Prospective measurements of dehydroepiandrosterone sulfate in a cohort of elderly subjects: Relationship to gender, subjective health, smoking habits, and 10-year mortality

Institut National de la Santé et de la Recherche Médicale U330, Epidémiologie, Santé Publique et Développement, Université de Bordeaux II, 146, Rue Léo Saignat, 33076 Bordeaux Cedex, France.
Proceedings of the National Academy of Sciences (Impact Factor: 9.67). 08/2001; 98(14):8145-50. DOI: 10.1073/pnas.121177998
Source: PubMed


The decrease with age of the adrenal-secreted dehydroepiandrosterone sulfate (DHEAS) in serum has suggested that it may be causally related to longevity. For the PAQUID [People (Personnes) Aged (Agées) About What (Quid, in Latin)] cohort of elderly subjects, we have previously reported higher DHEAS in men than in women, a decrease with age and, among men, a negative correlation between the DHEAS level and mortality at 2 and 4 years. Here, with an 8-year followup in 290 subjects, we show a global decrease of 2.3% per year for men and 3.9% per year for women. However, in approximately 30% of cases, there was an increase of DHEAS. We observed no relationship between the evolution of DHEAS level and functional, psychological, and mental status, possibly because of selection by death. In women, no association was found between mortality and DHEAS level. In men, the relative risk (RR) of death was higher for the lowest levels of DHEAS (RR = 1.9, P = 0.007), with RR = 6.5, P = 0.003 for those under 70 years old, a result indicating heterogeneity of the population. There was an effect of subjective health on mortality that disappeared after adjustment of DHEAS levels, suggesting its relation with these DHEAS levels. Death RR was much higher in smokers with a low DHEAS level than in nonsmokers with high DHEAS (RR = 6.7, P = 0.001). We submit that the involvement of DHEAS is possibly different according to gender, that association between low DHEAS level and mortality only for men under 70 years old possibly reflects heterogeneity of the population, and that DHEAS level is a reliable predictor of death in male smokers.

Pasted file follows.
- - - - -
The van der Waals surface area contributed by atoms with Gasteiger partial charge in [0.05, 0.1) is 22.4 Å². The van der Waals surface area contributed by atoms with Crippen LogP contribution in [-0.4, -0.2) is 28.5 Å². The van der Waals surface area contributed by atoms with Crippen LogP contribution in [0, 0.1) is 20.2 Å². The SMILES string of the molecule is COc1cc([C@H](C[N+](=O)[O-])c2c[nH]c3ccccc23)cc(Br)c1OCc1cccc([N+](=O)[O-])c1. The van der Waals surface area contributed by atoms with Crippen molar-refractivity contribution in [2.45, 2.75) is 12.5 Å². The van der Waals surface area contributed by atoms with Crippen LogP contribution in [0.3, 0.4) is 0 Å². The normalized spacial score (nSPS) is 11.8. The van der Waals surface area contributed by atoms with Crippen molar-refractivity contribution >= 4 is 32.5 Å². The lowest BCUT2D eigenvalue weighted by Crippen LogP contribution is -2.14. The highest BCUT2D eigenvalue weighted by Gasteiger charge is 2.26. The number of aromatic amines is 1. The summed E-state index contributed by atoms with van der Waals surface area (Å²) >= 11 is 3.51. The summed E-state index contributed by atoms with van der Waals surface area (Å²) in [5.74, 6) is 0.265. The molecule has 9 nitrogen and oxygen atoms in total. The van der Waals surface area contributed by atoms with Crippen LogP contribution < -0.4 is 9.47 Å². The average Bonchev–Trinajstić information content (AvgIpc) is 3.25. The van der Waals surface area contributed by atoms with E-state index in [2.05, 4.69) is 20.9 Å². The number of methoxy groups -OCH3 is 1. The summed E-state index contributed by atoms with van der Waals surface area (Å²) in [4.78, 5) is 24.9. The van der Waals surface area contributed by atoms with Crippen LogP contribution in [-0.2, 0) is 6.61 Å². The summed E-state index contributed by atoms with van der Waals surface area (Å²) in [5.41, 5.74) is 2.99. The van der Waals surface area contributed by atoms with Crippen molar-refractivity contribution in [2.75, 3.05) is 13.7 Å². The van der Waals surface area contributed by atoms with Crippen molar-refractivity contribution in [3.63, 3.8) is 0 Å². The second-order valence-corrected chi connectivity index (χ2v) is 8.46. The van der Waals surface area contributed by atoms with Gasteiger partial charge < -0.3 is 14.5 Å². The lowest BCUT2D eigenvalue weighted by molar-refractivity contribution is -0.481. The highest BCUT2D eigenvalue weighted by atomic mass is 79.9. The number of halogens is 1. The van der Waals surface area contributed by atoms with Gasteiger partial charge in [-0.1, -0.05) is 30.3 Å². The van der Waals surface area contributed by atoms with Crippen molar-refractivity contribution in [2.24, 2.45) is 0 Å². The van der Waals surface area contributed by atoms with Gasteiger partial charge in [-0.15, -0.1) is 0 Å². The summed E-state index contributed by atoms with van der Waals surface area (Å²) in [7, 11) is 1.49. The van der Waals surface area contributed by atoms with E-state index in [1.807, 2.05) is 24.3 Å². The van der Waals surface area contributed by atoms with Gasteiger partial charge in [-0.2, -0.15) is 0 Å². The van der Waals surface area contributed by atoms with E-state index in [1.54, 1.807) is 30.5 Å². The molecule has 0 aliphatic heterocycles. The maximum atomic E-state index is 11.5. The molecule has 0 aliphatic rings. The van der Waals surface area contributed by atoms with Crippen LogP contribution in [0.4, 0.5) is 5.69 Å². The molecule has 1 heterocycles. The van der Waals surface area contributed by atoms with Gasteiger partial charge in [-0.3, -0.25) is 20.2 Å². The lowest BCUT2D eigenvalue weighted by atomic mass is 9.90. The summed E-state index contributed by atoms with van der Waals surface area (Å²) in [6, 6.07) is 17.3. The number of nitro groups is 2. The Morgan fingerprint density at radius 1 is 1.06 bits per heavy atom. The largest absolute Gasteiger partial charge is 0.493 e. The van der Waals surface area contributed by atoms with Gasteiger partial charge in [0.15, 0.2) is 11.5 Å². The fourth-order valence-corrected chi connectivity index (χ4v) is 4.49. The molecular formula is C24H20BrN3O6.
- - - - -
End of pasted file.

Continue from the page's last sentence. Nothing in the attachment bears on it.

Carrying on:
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    • "During the third decade of life, blood DHEA levels rise and peak at around 10 mM. This is followed by an age-dependent decline of around 2–5% per year, leaving a residual production of 10–20% of the peak production by the eighth or ninth decade of life [22] [23]. This progressive diminution in the human adult suggests that a decrease in 17,20-lyase activity (Fig. 1B) may be responsible for the dramatic age-related reduction in DHEA and DHEA-S secretion [4] "
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    ABSTRACT: Dehydroepiandrosterone (DHEA) is a steroid hormone derived from cholesterol synthesized by the adrenal glands. DHEA and its 3β-sulphate ester (DHEA-S) are the most abundant circulating steroid hormones. In human, there is a clear age-related declined in serum DHEA and DHEA-S and this has suggested that a relative deficiency in these steroids may be causally related to the development of a series of diseases associated with aging including cardiovascular diseases (CVD). This commentary aims to highlight the action of DHEA in CVD and its beneficial effect in therapy. We thus discuss the possible impact of serum DHEA decline and DHEA supplementation in diseases such as hypertension, coronary artery disease, atherosclerosis… More specifically, we provide evidence for a beneficial action of DHEA in the main disease of the pulmonary circulation: pulmonary hypertension. We also examine the potential cellular mechanism of action of DHEA in terms of receptors (membrane/nuclear) and associated signalling pathways (ion channels, calcium signalling, PI3K/AKT/eNos pathway, cGMP, RhoA/RhoK pathway). We show that DHEA acts as an anti-remodelling and vasorelaxant drug. Since it is a well tolerated and inexpensive drug, DHEA may prove to be a valuable molecule in CVD but it deserves further studies both at the molecular level and in large clinical trials.